Colorado State University Center for Literary Publishing

Fiction

Island of Point Nemo

Dec, 19 2017 | no responses

When they are not deciphering multilingual codes, interviewing suspects, competing with Inspector Scummington, and stumbling over corpses, they are surviving catastrophe aboard an “elegant cigar” shaped airship, braving rough passages in rowboats, steamships and schooners, and dodging bullets, tumbling animals, and an infamous killer known as the Noh Straddler as they ride the Trans-Siberian Railway.

The Night Runner

Dec, 12 2017 | no responses

The girls mimicked his voice when he spoke, squeaking at him in high-pitched, nasal tones. They flicked things at him: not only chalk, but bits of spit-sodden paper, corn kernels, bobby pins, and flaky, greenish balls made of snot. Once, after he’d handed back a set of exercises, Roda Kudondo sauntered up to his desk and shoved her notebook in his face, mumbling in a slurred mishmash she intended as an imitation of his Texas drawl. The class exploded in laughter, and Aaron, not understanding, ordered her back to her seat.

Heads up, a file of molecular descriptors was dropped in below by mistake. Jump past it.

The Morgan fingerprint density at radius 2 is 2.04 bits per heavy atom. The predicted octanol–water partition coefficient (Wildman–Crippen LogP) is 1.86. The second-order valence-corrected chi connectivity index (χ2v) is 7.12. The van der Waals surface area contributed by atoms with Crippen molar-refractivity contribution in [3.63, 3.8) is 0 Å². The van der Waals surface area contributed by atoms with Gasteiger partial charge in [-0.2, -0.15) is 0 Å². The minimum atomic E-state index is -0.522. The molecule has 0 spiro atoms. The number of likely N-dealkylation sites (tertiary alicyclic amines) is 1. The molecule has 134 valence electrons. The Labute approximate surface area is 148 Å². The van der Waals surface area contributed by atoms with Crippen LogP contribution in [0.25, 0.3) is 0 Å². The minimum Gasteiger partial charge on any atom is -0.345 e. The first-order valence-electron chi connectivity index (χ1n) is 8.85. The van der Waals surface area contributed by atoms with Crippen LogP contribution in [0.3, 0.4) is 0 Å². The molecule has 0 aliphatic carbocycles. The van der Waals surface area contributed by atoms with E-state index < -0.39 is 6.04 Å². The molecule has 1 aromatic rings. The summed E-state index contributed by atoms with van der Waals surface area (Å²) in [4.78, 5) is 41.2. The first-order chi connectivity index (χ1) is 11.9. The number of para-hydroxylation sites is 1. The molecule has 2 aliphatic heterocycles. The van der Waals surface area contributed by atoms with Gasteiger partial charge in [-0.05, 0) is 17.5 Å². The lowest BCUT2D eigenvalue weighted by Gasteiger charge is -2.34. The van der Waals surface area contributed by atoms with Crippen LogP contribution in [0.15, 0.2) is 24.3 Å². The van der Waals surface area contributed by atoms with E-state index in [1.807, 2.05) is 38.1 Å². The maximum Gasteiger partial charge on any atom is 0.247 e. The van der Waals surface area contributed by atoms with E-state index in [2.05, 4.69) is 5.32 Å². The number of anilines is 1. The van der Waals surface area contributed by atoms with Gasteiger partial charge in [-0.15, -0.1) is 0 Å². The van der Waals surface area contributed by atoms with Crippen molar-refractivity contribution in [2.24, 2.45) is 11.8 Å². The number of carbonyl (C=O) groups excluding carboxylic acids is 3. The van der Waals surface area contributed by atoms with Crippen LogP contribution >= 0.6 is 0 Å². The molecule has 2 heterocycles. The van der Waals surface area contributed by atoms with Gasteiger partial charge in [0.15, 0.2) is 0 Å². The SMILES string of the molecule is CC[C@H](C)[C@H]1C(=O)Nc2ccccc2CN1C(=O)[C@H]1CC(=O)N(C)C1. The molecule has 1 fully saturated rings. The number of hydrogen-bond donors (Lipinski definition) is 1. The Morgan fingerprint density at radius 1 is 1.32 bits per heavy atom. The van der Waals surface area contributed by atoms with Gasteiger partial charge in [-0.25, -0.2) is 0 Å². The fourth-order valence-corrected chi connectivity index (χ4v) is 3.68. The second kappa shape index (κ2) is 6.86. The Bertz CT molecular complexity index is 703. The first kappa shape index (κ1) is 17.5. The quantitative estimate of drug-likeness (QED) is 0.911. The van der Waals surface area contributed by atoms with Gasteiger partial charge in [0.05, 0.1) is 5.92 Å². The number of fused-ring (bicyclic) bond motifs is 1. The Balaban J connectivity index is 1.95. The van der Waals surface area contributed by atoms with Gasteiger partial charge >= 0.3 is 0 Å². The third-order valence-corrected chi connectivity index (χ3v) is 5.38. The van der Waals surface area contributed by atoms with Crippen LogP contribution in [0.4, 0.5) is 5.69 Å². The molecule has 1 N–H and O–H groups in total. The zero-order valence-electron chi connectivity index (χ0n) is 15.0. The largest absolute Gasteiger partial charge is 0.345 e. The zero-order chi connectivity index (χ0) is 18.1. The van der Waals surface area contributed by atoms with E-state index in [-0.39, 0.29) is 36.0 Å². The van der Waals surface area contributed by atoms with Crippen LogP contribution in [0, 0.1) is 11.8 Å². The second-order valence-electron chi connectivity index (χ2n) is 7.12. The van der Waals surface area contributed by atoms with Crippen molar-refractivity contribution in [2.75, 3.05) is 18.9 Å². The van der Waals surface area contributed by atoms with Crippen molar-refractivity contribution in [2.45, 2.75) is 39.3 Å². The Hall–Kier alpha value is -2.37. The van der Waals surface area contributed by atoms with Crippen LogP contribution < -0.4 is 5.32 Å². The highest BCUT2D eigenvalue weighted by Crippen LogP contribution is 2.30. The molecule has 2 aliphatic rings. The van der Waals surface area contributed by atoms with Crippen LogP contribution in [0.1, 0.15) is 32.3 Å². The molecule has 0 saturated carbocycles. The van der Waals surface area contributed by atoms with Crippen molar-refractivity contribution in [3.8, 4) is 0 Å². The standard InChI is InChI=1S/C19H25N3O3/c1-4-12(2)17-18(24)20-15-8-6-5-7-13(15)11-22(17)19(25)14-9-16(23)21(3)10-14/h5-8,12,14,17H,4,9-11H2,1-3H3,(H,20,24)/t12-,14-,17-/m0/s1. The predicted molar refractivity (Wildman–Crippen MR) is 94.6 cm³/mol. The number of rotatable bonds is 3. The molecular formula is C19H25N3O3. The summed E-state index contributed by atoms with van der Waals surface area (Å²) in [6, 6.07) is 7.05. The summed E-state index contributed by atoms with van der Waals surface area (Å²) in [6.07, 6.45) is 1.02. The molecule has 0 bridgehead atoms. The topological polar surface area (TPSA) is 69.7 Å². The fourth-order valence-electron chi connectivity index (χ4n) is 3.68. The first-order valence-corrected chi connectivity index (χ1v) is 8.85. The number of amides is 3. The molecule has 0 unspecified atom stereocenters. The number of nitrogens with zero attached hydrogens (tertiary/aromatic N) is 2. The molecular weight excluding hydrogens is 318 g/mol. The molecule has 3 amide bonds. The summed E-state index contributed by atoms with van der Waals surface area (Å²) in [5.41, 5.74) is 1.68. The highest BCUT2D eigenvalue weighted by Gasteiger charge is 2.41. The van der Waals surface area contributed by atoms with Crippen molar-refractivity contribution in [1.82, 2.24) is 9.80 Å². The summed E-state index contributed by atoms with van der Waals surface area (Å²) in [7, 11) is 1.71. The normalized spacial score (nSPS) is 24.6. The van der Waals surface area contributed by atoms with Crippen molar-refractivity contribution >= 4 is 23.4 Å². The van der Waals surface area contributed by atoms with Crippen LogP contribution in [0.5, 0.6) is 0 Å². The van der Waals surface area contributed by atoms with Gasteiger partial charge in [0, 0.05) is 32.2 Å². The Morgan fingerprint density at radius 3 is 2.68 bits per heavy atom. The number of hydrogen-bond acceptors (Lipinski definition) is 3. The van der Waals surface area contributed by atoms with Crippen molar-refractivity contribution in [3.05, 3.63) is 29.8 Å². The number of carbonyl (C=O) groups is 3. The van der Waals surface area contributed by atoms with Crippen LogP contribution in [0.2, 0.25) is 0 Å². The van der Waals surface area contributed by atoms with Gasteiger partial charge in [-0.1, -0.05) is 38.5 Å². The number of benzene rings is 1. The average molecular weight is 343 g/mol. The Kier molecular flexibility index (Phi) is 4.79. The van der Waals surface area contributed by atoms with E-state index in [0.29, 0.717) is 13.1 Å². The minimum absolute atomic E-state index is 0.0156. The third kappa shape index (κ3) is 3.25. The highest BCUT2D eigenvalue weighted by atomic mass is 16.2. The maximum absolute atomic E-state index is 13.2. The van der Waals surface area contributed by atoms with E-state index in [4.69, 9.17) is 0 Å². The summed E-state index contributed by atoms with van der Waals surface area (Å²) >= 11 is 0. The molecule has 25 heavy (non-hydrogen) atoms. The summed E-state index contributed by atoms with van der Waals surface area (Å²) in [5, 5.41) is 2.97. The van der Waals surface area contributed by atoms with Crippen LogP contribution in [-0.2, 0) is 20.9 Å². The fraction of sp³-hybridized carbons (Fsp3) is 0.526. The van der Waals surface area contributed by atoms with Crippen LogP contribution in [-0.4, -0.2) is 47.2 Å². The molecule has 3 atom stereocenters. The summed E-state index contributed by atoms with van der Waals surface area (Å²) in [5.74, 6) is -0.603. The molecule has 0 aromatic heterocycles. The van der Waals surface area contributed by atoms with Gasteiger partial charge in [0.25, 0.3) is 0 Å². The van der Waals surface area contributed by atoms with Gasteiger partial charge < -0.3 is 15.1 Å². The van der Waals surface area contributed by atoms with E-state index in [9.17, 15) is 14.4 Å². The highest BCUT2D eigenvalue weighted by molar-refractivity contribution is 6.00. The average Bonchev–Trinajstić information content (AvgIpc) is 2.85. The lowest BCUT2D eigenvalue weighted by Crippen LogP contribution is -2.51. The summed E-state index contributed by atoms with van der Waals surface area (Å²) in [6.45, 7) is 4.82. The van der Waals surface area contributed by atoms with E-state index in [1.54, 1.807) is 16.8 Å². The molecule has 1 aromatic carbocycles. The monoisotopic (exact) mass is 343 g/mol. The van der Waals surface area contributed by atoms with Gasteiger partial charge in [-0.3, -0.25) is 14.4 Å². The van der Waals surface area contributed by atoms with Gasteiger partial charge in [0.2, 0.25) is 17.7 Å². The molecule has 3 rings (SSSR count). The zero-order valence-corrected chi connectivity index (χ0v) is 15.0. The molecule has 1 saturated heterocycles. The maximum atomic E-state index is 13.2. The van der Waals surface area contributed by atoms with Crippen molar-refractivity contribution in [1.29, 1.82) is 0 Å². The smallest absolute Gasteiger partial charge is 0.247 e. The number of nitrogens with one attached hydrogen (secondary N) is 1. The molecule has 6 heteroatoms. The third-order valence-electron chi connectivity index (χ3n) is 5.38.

Red Shoes for Rachel: Three Novellas

Nov, 30 2017 | no responses

For Sarah, the past, present and future bond into a formidable wall of fear and dread. Her present physical security can’t dispel her inner exile.

Island Rule

Nov, 17 2017 | no responses

My mother’s house was built into the side of the volcano, where it was green and too thick to take anything but the machete-cut paths. We were field-workers. That is, until the men in uniform came.

Sorry to Disrupt the Peace

Oct, 27 2017 | no responses

The “peace” to which Helen constantly refers is a condition of isolation, complacency, and self-satisfaction. And it takes the violent “disruption” of her brother’s suicide for her to recognize her own solipsism.

In the Woods of Memory

Aug, 17 2017 | no responses

This layered, textured novel throws into stark relief the interconnections between experience and memory, and the enduring nature of trauma.

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